I promised myself I’d wait until I was at least three episodes into “Marvel’s Jessica Jones” before blogging, but I’m just too eager to talk about it. Netflix has been on a roll with me lately in terms of giving me shows that are oddly captivating to watch, from “Marvel’s Daredevil” to “House of Cards” and now this. And, much like with “Daredevil,” I’ve found myself caught up in the dark vibe the show’s going for.
The basic gist is that the show revolves around the titular Jessica Jones, a PI who happens to have superhuman strength. While the show has made the point to give slim pickings of her background, I do know that her comic iteration was a super-heroine who became a PI thanks to a traumatic event involving a man named Kilgrave aka the Purple Man. This show loosely follows that continuity in that Jessica is haunted by her memory of Kilgrave and his ability to control people via speech. He’s also firmly established as the clear baddie of the season and is only shown sporadically in the shadows (and with purple lighting as a nod to his namesake) as early as the first episode to really build up how terrifying he is. I’m looking forward to more of him, as while I liked David Tennant’s role as the 10th Doctor on “Doctor Who,” I’m really intrigued to see how he handles playing a villain.
Having only watched two episodes so far (I COULD marathon, but I wanna make all 13 episodes last for a while), I can say that I didn’t find the first episode captured my attention quite as hard as “Daredevil” did. However, I’ve always been into female-driven shows (“Xena: Warrior Princess”, “Buffy the Vampire Slayer”, “Alias”, etc.) and I already feel “Jessica Jones” is one of the best to come out in recent memory. Krysten Ritter plays Jessica as a gritty, brazen PI with just the right dose of snark and humor when it calls for it. Sure, those character traits have been seen before, but the great thing is that she doesn’t feel written as “just a female character.” She feels like a character period, with the complexities and flaws to match. Even fellow “superhero” Luke Cage gets time to shine before his own series gets thrown onto Netflix, and he’s easily my favorite supporting character so far.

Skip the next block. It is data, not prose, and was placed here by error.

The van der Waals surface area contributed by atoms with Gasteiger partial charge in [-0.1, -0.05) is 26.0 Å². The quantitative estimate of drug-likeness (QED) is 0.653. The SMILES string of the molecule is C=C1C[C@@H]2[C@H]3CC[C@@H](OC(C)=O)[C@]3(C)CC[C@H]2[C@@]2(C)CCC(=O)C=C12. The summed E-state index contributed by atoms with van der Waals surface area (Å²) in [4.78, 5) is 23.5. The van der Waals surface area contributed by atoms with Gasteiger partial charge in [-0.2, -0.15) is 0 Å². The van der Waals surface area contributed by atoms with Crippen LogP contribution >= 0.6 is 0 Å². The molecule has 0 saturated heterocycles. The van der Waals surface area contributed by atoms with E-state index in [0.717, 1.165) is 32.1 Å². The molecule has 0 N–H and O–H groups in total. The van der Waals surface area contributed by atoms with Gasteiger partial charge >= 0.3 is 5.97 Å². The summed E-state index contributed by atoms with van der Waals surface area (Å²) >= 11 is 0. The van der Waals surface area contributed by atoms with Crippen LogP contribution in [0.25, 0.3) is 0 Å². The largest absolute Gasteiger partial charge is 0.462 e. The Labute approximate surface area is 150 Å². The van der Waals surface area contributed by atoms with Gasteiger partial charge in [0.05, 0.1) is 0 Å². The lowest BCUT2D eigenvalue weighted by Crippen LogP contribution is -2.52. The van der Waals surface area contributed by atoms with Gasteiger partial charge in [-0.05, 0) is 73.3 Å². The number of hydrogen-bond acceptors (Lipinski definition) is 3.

There are a couple other things I also enjoy. The intro, for one, has nice visuals and low-key music, really capturing the sort of noir-esque style the show has. To add to that, Jessica also has narration when she needs to direct her thoughts, whether important/trivial or serious/funny, to the audience. I remember “Daredevil” did that for about three episodes before dropping it altogether and it felt like a necessary change just because it didn’t add much to the story. Here, though, it fits the style and tone of the show and I hope it stays throughout the season and possible future seasons.
If I had to complain about anything at this early stage of the show, it’s the lack of strong supporting characters. Now, as you can obviously tell, I really liked “Daredevil” and that includes the dynamics it set up between Daredevil, his foes, and his allies. And while I like that Jessica has a darker outlook from being essentially tainted by Kilgrave’s influence, it kinda hurts her case to not have a close social network. Sure, characters like Luke Cage, her lawyer “friend”/confident Jeri, and her apparently best friend Trish pop up here and there, but because she prefers to keep people safe by keeping her distance, it doesn’t give them as much screen-time to develop. Granted, that could easily change as I watch the rest of the season, but it’s been tough to get used to.
From my very early impressions of the show, it’s easily one I’d recommend even if you AREN’T following the films/shows from the Marvel universe. This kind of set-up allows for a show that’s more detective drama than superhero action. If you’re looking for something with more emphasis on dramatic storytelling than comic book-style fight scenes (though they occasionally pop up), then give this show a watch. Heck, if you’re looking for something with an interesting female lead, I argue this show may just be what you’ve been waiting for. Thirteen episodes is not a big ask for some quality entertainment, but be aware that it’s easily the darkest/grittiest work Marvel’s put out so far.